Master plans are often typified by proposing new facilities costing tens of millions of dollars while leaving unresolved many years of undirected renovations and chopped-up, inefficient spaces. It's easy to fall into the trap of thinking brand-new facilities will solve all crowding problems. Meanwhile, buildings designed for programs no longer relevant go underused or are hastily converted to accommodate overflow. Determining new purposes or functions for campus facilities can be a smart way to reuse space effectively and frugally. Re-purposing (also known as re-functioning) involves renovating existing buildings to fix their deficiencies by using the master plan as a blueprint to look at the existing campus facilities as a clean slate.
For example, determine how to move new programs into old technical shop spaces for defunct welding programs. By reconfiguring and renovating the building, deferred maintenance issues get resolved and it may be possible to reclaim thousands of square feet of usable space that wouldn't have been available if the program had merely been placed directly into the unrenovated space.
FOCUS: LOCAL PARTNERSHIPS
Look for partnership opportunities around the community college campus. Are there high schools nearby? Develop agreements with school boards to allow high school students to attend community college during underused times (late mornings and afternoons), possibly earning college credit. Such a partnership can alleviate possible overcrowding at the high school level and allow the college access to students who may continue their education at this campus.
Also set up distance learning contracts with four-year universities, permitting community college students to take classes (through the use of technology) at the community college campus with students and professors at four-year universities far away.
And survey surrounding businesses. Does a local company need welders? Partnering can present an opportunity to help by creating a program to attract and train welders. In return, the company assists with the space and equipment needed for this program.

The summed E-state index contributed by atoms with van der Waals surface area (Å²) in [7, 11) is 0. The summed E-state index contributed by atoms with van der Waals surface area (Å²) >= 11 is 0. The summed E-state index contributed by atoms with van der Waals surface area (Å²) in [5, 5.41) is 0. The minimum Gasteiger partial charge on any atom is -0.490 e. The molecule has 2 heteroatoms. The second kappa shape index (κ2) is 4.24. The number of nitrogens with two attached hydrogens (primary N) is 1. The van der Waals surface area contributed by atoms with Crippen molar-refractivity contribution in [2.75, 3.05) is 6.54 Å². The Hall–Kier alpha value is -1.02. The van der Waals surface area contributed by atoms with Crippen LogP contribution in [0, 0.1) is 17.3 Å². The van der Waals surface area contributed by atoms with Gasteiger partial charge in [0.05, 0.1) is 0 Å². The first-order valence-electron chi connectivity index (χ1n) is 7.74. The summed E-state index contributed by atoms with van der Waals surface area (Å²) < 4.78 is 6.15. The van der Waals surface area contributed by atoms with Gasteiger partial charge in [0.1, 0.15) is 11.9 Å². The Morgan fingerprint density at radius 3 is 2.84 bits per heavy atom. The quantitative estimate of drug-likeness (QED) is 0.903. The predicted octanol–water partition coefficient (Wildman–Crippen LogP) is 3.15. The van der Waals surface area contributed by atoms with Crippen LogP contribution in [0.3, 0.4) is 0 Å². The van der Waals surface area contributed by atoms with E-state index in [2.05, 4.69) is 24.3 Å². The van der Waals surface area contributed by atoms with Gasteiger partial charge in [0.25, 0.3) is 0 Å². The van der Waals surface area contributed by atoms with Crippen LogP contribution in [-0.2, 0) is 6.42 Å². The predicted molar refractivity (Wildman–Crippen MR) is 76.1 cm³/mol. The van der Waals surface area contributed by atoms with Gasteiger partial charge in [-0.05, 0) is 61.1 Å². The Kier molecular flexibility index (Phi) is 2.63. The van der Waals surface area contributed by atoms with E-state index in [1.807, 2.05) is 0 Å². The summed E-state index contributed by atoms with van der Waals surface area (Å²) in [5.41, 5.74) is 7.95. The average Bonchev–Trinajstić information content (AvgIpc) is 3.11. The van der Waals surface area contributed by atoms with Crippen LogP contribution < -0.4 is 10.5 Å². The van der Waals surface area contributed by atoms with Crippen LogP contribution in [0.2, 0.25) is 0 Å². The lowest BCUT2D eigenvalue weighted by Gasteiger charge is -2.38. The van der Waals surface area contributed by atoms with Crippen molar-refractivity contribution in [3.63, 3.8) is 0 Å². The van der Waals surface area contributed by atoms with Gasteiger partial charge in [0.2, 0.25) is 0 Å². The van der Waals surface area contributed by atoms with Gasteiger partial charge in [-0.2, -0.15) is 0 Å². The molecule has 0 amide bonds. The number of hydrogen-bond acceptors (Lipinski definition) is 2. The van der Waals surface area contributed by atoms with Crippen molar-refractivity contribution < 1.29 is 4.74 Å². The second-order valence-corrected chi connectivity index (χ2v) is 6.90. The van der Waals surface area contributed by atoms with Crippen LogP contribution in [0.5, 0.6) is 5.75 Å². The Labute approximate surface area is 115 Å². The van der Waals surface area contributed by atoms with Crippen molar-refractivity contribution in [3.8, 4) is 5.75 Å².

FOCUS: ENVIRONMENTAL SCANNING
Environmental scanning is a method of gathering information about outside events and trends that may affect the organization. Monitor and analyze the legislature, major businesses, the environment, and surrounding regions. Use this knowledge to plan for the future and anticipate changes. When the master plan becomes a continuous review of information and analysis, it is readily adaptable to the outside environment.
For example, an industry may leave the state, taking numerous jobs with it and decreasing the need for a particular program at a community college. Through environmental scanning, the college may have anticipated this event and already started planning with the surrounding community to develop another program to benefit the community and minimize the impact from the loss of jobs.
Porter understands the importance of awareness and flexibility. "Our master planning is not just centered on growth. It is centered on the demands of the marketplace. We want to provide the marketplace with the graduates they need. Not only are we providing students with an opportunity to get an education, we are providing them with opportunities to get employment in the marketplace," says Porter. An example is the shortage of nurses. Dallas community colleges have increased their nursing programs and switched their focus to providing facilities needed to train future nurses.
THE KEY TO SMART COMPETITION
Community colleges are just starting to realize the importance of being target masters and promoting the ideals of higher education in order to attract students. By creating a flexible, long-term master plan to offer services appealing to their target audience and through effectively reusing existing facilities, community colleges in any state can successfully support the efforts behind the Closing the Gaps initiative, attracting and retaining students while meeting the needs of the changing community college population.
R. Don Hensley is a senior vice president and the director of higher education for the educational facility design firm SHW Group, www.shwgroup.com. He can be reached at firstname.lastname@example.org. Patrick Calhoun is a planner/project designer with DSA Architects, a member of SHW Group. He has extensive community college campus master planning experience and can be reached at email@example.com.
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|Date:||Feb 1, 2007|